On Interpreting Plato: Popper versus Strauss, Bloom, & a note on Machiavelli

The last point I made in yesterday’s review of Skin in the Game was about Taleb’s take on Plato, or rather on what he calls “Platonicity.”

I made the point that my own position is one of “philosophical idealism” and “political realism” and of recognising them as distinct modes of engaging with life according to the principal:

Orpheus in sylvis, inter delphinas Arion.

Virgil. Eclogue. viii. 56, cited by Bacon, Advancement of Learning, II: 18: 5

Orpheus in the Forest, among the Dolphins Arion

It is the political realism of Taleb that I find attractive and I am not hostile to his referring to the tendency of relying overmuch on impostures of “Platonic models” to navigate – or impose oneself upon – the political world as “Platonicity.”

If I want to consider the most prudent course of action in the contingent world of affairs, by which I mean, action that benefits me materially or socially, or that is least likely to do me harm, I would refer myself to Machiavelli and his followers rather than to Plato. This is known as swimming with Arion among the dolphins.

If, on the other hand, I wish to speculate upon the nature of being, what it is to exist, what, if anything remains through, or beyond, the flux of this life, the non-contingent, or on the inner life, the life of the soul, I would refer myself to Plato and his followers rather than to Machiavelli. This is known as singing Orphic hymns in the forest.

Machiavelli’s Reticence

After all, Machiavelli is notoriously reticent in his political works about metaphysics or theology; referencing Moses for his earthly achievements, for example, he comments that he we can hardly say much about Moses, since he merely carried out divine commandments:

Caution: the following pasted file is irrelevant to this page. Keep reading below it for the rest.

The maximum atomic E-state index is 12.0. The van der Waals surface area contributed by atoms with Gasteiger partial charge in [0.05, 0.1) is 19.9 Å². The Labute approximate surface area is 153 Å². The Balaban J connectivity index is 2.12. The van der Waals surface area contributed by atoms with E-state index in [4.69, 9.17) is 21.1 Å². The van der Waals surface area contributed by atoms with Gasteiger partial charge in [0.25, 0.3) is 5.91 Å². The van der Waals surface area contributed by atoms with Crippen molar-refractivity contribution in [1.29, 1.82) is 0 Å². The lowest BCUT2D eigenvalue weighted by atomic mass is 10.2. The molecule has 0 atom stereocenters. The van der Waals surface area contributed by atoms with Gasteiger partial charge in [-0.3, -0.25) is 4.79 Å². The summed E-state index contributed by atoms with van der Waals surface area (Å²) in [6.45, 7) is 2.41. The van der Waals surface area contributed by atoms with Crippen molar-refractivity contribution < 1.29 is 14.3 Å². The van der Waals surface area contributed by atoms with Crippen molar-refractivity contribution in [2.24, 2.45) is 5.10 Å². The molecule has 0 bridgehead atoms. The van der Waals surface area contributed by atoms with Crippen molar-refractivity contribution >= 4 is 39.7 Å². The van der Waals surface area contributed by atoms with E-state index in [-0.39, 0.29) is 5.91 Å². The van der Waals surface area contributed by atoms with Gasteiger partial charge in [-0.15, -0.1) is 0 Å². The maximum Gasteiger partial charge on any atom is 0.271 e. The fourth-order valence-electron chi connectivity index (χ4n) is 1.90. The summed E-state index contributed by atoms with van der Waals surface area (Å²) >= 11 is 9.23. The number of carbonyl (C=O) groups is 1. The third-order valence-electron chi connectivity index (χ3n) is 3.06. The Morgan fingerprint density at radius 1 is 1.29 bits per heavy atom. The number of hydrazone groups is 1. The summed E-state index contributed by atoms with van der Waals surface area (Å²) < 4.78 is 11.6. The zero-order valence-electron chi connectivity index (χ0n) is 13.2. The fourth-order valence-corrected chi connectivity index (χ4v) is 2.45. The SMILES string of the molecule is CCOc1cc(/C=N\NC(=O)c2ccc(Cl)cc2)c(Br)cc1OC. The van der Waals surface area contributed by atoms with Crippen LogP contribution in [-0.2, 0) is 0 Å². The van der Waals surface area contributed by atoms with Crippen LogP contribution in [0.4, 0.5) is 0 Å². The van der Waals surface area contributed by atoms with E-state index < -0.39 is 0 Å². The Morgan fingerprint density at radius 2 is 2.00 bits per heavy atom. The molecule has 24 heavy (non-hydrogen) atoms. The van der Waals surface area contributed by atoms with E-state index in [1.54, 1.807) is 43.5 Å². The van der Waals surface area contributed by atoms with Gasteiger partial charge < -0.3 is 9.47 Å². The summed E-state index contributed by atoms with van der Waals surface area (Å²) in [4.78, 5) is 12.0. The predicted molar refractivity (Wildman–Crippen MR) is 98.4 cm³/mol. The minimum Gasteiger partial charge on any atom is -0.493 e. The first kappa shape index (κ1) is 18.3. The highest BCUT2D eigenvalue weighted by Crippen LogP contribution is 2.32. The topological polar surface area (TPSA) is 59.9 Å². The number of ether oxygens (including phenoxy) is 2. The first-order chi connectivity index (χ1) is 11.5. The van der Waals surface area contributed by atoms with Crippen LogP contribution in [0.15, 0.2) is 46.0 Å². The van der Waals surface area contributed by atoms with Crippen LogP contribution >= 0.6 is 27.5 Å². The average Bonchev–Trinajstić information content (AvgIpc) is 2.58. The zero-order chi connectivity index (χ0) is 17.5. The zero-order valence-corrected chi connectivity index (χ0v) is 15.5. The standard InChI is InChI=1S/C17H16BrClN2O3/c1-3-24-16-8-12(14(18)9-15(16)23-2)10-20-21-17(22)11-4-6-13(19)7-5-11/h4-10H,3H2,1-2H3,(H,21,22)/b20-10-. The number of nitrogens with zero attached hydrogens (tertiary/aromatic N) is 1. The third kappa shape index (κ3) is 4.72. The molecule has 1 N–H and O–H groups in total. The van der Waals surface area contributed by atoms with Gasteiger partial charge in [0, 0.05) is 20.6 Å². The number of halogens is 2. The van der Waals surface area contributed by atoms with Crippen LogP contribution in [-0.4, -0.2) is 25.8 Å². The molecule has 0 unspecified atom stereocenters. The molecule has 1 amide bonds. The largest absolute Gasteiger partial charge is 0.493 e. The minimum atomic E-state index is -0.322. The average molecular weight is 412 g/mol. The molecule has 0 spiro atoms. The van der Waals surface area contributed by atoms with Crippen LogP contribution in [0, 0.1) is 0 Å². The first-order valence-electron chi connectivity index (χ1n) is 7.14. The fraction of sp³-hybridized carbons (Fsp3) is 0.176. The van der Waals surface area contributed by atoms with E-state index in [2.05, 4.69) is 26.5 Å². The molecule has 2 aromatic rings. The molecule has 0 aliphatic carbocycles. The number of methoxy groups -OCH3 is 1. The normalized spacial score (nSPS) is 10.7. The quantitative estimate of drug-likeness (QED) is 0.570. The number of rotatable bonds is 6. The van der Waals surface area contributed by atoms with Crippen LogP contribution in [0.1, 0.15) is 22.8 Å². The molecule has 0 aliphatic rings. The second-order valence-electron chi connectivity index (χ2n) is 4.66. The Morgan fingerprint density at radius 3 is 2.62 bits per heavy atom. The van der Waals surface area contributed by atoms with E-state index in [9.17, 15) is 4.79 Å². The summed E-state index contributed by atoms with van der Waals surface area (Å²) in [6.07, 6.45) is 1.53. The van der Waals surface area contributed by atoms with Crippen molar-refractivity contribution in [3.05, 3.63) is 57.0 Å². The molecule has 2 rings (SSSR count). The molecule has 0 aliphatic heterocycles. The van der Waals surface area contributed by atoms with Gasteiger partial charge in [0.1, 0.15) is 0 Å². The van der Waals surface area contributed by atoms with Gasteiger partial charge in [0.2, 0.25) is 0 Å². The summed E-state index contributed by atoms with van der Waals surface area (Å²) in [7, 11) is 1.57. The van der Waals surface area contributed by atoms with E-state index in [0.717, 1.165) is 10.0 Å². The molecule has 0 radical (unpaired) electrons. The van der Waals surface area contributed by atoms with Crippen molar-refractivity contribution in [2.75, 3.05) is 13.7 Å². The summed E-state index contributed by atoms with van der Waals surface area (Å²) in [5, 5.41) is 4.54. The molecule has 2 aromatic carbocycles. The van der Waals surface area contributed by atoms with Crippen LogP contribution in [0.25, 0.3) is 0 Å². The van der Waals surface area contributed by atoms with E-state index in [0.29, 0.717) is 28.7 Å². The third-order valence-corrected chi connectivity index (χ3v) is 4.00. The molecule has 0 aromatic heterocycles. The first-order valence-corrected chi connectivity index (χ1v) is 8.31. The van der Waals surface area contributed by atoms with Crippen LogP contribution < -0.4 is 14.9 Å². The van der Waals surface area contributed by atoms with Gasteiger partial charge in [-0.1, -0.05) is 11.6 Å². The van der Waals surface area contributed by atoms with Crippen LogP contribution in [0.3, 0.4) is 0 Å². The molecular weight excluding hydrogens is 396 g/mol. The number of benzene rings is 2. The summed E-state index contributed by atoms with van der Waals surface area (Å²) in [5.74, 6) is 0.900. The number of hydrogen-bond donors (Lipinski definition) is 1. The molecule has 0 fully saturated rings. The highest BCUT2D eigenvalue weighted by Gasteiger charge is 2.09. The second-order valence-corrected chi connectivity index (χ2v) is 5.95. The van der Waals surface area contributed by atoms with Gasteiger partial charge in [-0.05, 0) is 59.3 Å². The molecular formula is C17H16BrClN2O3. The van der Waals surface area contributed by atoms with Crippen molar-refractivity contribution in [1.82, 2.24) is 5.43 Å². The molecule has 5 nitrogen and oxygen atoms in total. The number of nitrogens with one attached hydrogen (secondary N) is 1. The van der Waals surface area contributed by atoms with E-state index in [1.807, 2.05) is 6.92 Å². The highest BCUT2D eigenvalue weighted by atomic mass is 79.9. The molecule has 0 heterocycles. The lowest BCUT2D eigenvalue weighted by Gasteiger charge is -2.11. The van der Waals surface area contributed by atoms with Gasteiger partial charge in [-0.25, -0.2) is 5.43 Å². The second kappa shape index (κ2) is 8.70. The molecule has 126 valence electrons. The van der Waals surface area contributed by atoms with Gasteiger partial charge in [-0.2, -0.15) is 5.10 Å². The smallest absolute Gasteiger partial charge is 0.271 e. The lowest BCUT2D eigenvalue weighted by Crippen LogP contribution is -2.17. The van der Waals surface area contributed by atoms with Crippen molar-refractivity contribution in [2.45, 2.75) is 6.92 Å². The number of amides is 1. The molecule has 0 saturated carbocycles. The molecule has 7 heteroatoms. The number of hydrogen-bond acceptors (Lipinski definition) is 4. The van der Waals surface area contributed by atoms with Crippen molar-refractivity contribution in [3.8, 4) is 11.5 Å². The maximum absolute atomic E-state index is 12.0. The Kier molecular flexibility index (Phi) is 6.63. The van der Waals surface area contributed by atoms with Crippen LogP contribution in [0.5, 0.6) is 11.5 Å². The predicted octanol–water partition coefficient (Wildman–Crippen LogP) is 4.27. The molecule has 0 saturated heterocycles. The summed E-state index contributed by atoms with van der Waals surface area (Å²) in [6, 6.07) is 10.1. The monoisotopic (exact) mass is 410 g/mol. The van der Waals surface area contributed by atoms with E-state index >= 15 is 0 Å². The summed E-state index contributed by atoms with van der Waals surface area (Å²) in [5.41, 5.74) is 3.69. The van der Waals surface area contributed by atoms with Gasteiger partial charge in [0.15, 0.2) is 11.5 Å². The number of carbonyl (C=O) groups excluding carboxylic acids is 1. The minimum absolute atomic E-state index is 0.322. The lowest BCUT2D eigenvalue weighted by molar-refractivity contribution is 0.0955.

E, benché di Moisè non si debba ragionare, sendo suto uno mero esecutore delle cose che gli erano ordinate da Dio…

Il Principe VI:3

It might be objected that Machiavelli’s reticence is evidence of atheism, and that he does not speak of another order of existence because he does not believe it exists, thereby rendering Machiavellian realism a kind of universal mode applicable to all of life since the material realm is all that exists.

However, aside from the question of whether it was actually possible to be an “atheist” in the modern sense in Machiavelli’s time (for such anachronistic readings of 16th century writers see this article in the New York Review of Books), there is plenty of evidence in Machiavelli’s other works that he remained in some essential sense a Catholic although a critic of the papacy and an advocate in a “virile” form of the faith, as delineated here in a review of Machiavelli’s God by Maurizio Viroli.

Does that imply that Machiavelli was seeking another form of universally applicable mode of being, albeit a more theistic one, in which, as with Moses, the tough political actions (ahem, slaying of an infinite number of envious opponents [Discourses III: 30: 1]) is divinely sanctioned, thereby demolishing the wall of partition between the political and the metaphysical modes?